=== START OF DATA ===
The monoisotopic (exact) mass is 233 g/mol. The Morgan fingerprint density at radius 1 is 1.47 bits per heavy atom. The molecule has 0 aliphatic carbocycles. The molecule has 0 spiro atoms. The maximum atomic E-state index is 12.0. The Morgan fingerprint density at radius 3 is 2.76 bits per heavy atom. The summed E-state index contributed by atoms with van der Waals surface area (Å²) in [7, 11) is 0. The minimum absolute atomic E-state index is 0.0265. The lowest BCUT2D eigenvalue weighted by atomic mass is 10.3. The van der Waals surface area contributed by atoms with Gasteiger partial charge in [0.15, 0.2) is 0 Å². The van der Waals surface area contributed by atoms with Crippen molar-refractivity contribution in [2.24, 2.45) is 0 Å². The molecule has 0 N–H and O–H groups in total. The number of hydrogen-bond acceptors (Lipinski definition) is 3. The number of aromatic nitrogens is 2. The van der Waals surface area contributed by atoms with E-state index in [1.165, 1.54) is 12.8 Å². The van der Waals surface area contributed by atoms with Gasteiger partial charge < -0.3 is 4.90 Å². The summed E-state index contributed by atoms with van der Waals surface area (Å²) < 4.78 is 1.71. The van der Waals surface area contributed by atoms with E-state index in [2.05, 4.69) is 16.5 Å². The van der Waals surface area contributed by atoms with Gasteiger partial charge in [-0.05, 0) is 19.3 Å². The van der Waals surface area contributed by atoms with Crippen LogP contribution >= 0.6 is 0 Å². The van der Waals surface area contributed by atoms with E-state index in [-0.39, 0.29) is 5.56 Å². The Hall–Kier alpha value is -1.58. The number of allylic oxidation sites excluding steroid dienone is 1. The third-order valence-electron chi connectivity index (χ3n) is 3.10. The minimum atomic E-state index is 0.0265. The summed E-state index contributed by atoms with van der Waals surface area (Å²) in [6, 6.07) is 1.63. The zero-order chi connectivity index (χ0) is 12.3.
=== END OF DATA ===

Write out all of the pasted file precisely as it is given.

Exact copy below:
The monoisotopic (exact) mass is 233 g/mol. The Morgan fingerprint density at radius 1 is 1.47 bits per heavy atom. The molecule has 0 aliphatic carbocycles. The molecule has 0 spiro atoms. The maximum atomic E-state index is 12.0. The Morgan fingerprint density at radius 3 is 2.76 bits per heavy atom. The summed E-state index contributed by atoms with van der Waals surface area (Å²) in [7, 11) is 0. The minimum absolute atomic E-state index is 0.0265. The lowest BCUT2D eigenvalue weighted by atomic mass is 10.3. The van der Waals surface area contributed by atoms with Gasteiger partial charge in [0.15, 0.2) is 0 Å². The van der Waals surface area contributed by atoms with Crippen molar-refractivity contribution in [2.24, 2.45) is 0 Å². The molecule has 0 N–H and O–H groups in total. The number of hydrogen-bond acceptors (Lipinski definition) is 3. The number of aromatic nitrogens is 2. The van der Waals surface area contributed by atoms with E-state index in [1.165, 1.54) is 12.8 Å². The van der Waals surface area contributed by atoms with Gasteiger partial charge < -0.3 is 4.90 Å². The summed E-state index contributed by atoms with van der Waals surface area (Å²) < 4.78 is 1.71. The van der Waals surface area contributed by atoms with E-state index in [2.05, 4.69) is 16.5 Å². The van der Waals surface area contributed by atoms with Gasteiger partial charge in [-0.05, 0) is 19.3 Å². The van der Waals surface area contributed by atoms with Crippen LogP contribution >= 0.6 is 0 Å². The van der Waals surface area contributed by atoms with E-state index in [-0.39, 0.29) is 5.56 Å². The Hall–Kier alpha value is -1.58. The number of allylic oxidation sites excluding steroid dienone is 1. The third-order valence-electron chi connectivity index (χ3n) is 3.10. The minimum atomic E-state index is 0.0265. The summed E-state index contributed by atoms with van der Waals surface area (Å²) in [6, 6.07) is 1.63. The zero-order chi connectivity index (χ0) is 12.3.